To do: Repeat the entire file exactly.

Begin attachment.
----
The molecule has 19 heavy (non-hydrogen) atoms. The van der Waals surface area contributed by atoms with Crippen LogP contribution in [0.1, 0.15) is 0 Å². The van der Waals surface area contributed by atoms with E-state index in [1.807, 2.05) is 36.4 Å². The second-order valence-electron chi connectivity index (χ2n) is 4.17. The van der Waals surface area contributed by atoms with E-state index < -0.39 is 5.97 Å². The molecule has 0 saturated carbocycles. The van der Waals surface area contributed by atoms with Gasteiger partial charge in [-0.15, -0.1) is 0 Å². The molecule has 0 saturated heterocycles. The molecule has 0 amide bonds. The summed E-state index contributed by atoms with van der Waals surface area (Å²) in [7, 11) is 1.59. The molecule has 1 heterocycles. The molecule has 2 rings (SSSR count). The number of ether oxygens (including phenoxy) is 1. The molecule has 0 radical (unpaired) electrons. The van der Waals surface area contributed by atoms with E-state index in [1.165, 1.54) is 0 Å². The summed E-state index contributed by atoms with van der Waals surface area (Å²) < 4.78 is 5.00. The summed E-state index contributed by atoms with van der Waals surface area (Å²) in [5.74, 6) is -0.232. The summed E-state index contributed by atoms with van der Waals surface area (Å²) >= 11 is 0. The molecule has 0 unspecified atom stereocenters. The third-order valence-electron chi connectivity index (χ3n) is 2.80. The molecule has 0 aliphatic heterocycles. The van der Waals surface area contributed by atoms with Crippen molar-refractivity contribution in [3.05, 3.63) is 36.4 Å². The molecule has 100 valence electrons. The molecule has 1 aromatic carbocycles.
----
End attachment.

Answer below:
The molecule has 19 heavy (non-hydrogen) atoms. The van der Waals surface area contributed by atoms with Crippen LogP contribution in [0.1, 0.15) is 0 Å². The van der Waals surface area contributed by atoms with E-state index in [1.807, 2.05) is 36.4 Å². The second-order valence-electron chi connectivity index (χ2n) is 4.17. The van der Waals surface area contributed by atoms with E-state index < -0.39 is 5.97 Å². The molecule has 0 saturated carbocycles. The van der Waals surface area contributed by atoms with Gasteiger partial charge in [-0.15, -0.1) is 0 Å². The molecule has 0 saturated heterocycles. The molecule has 0 amide bonds. The summed E-state index contributed by atoms with van der Waals surface area (Å²) in [7, 11) is 1.59. The molecule has 1 heterocycles. The molecule has 2 rings (SSSR count). The number of ether oxygens (including phenoxy) is 1. The molecule has 0 radical (unpaired) electrons. The van der Waals surface area contributed by atoms with E-state index in [1.165, 1.54) is 0 Å². The summed E-state index contributed by atoms with van der Waals surface area (Å²) < 4.78 is 5.00. The summed E-state index contributed by atoms with van der Waals surface area (Å²) in [5.74, 6) is -0.232. The summed E-state index contributed by atoms with van der Waals surface area (Å²) >= 11 is 0. The molecule has 0 unspecified atom stereocenters. The third-order valence-electron chi connectivity index (χ3n) is 2.80. The molecule has 0 aliphatic heterocycles. The van der Waals surface area contributed by atoms with Crippen molar-refractivity contribution in [3.05, 3.63) is 36.4 Å². The molecule has 100 valence electrons. The molecule has 1 aromatic carbocycles.